Posted: Sunday, September 29, 2013 12:00 am
Updated: 12:25 am, Sun Sep 29, 2013.
Another fiscal cliff
The Coeur d’ Alene Press
Once again we see the infighting in Congress delaying decisions on the budget that could lead to a shut down. This is increasingly becoming a non-event to many since no one is convinced that our dysfunctional lawmakers will actually take us to bankruptcy. One of the many threats of inaction though is the loss of federally backed flood insurance.
The National Association of Realtors (NAR) has lobbied successfully to keep this Federal Emergency Management Agency (FEMA) backed flood insurance program funded time and again. The NAR’s last successful attempt to renew the program though, resulted in a compromise that contained a phaseout of subsidies that lower insurance premiums for some property owners.
The subsidy phaseout was enacted into law last year as part of major flood insurance reform legislation called the “Biggert-Waters Flood Insurance Act” which helped bring much-needed stability to the program by reauthorizing flood insurance for five years. But the law also instituted reforms to make the program more financially sound, and as a part of that financial restructuring that Congress included the phaseout of insurance premium subsidies for a small portion of homes and businesses. As a result of the phase-out, some owners will see their share of flood insurance premiums go up starting next month, which is the start of the next federal fiscal year.
For years, a small portion of property owners have been paying far below the actuarial cost of their policies because of previous legislation. In some cases, the premium subsidies were for properties that were in areas in which outdated flood maps had been grandfathered. In other cases, the subsidies were for properties that pre-date the drawing of their area flood maps. Updated FEMA flood maps show new areas that, according to FEMA, are at risk for flooding which puts some properties previously thought to be safe from flooding at risk and therefore require the owners to provide flood insurance. No one can be expected to like seeing their subsidies phased out, but for supporters of reform, it was either that or not having any flood insurance available at all.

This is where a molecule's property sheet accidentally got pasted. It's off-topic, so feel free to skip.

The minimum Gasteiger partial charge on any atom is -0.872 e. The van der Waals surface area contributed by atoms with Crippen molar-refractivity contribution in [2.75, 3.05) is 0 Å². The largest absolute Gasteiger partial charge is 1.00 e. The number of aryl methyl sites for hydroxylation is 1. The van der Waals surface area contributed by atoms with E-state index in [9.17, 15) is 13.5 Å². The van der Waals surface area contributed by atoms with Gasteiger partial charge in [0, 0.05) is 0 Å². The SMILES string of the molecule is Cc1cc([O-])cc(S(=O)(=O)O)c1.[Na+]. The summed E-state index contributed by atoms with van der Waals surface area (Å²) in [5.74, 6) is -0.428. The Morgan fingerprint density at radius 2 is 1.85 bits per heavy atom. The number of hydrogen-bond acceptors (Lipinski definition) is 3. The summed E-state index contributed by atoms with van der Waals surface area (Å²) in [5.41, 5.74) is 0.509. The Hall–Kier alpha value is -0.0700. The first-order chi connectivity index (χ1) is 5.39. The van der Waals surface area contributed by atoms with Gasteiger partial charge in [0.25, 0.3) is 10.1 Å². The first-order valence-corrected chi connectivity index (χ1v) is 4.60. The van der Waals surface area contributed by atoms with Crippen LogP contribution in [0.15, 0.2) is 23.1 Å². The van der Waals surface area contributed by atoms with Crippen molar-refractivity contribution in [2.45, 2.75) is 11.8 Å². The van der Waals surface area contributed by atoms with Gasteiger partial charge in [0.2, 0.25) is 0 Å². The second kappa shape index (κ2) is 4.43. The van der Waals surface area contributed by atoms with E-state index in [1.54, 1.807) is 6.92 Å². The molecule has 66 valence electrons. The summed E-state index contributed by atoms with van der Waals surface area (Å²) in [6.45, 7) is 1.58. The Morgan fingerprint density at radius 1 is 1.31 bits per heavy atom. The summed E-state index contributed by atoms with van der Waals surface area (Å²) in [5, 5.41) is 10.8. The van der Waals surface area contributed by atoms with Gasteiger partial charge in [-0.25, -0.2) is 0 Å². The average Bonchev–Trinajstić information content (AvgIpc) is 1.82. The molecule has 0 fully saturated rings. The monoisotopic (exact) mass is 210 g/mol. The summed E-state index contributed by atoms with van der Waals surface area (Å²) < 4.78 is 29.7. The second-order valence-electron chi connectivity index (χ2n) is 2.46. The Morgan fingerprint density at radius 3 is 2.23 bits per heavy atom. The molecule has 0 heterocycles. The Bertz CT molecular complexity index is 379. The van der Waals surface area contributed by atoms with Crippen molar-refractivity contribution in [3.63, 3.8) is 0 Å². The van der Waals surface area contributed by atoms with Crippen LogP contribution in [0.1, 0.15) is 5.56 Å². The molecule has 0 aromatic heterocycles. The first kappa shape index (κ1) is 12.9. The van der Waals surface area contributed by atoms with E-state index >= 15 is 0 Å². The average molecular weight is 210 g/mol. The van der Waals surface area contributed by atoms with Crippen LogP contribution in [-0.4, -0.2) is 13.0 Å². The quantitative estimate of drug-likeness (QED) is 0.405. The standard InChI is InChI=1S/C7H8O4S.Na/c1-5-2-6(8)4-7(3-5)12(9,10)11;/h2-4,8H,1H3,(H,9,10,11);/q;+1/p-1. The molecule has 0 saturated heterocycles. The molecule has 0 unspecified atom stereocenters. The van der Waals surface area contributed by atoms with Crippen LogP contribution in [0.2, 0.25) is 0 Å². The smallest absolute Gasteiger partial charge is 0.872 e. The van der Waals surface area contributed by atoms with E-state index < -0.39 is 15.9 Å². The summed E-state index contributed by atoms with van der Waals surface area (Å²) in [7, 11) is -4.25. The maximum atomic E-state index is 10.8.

For some Coeur d’Alene property owners that subsidy loss could increase the sticker shock they will experience should the Corps of Engineers determine that the dike that protects the Fort Grounds – with its seawall installed – is not sufficient to protect those properties from flooding. In all cases where flood insurance is required, it can have an impact on resale value of those homes. Many who enjoy waterfront homes consider their flood insurance as a part of the price to pay for the privilege of waterfront living. Folks who do not have waterfront properties, many of whom never see the waterfront from their property, are still dependent on FEMA’s assistance for their insurance. These folks properties lie in the 100-year flood zone.
If you want to know if your property falls within a flood zone, even though it may not have been designated as such when you bought it, you can look at the flood zone maps at FEMA’s website; www.fema.gov, type “flood maps” into the search bar there and it will allow you to enter your ZIP code to see a map of that area, showing the flood risk zones.
In the meantime, NAR recommends agents, if they’re working with buyers or sellers of property in a flood area or an area that might be in a flood zone to let clients know that insurance subsidies could be phasing out, thereby increasing the costs to owners for flood insurance.
Trust an expert…call a Realtor. Call your Realtor or visit www.cdarealtors.com to search properties on the Multiple Listing Service or to find a Realtor member who will represent your best interests.
Kim Cooper is a real estate broker and the spokesman for the Coeur d’Alene Association of Realtors. Kim and the association invite your feedback and input for this column. You may contact them by writing to the Coeur d’Alene Association of Realtors, 409 W. Neider, Coeur d’Alene, ID 83815 or by calling (208) 667-0664.
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Sunday, September 29, 2013 12:00 am.
Updated: 12:25 am.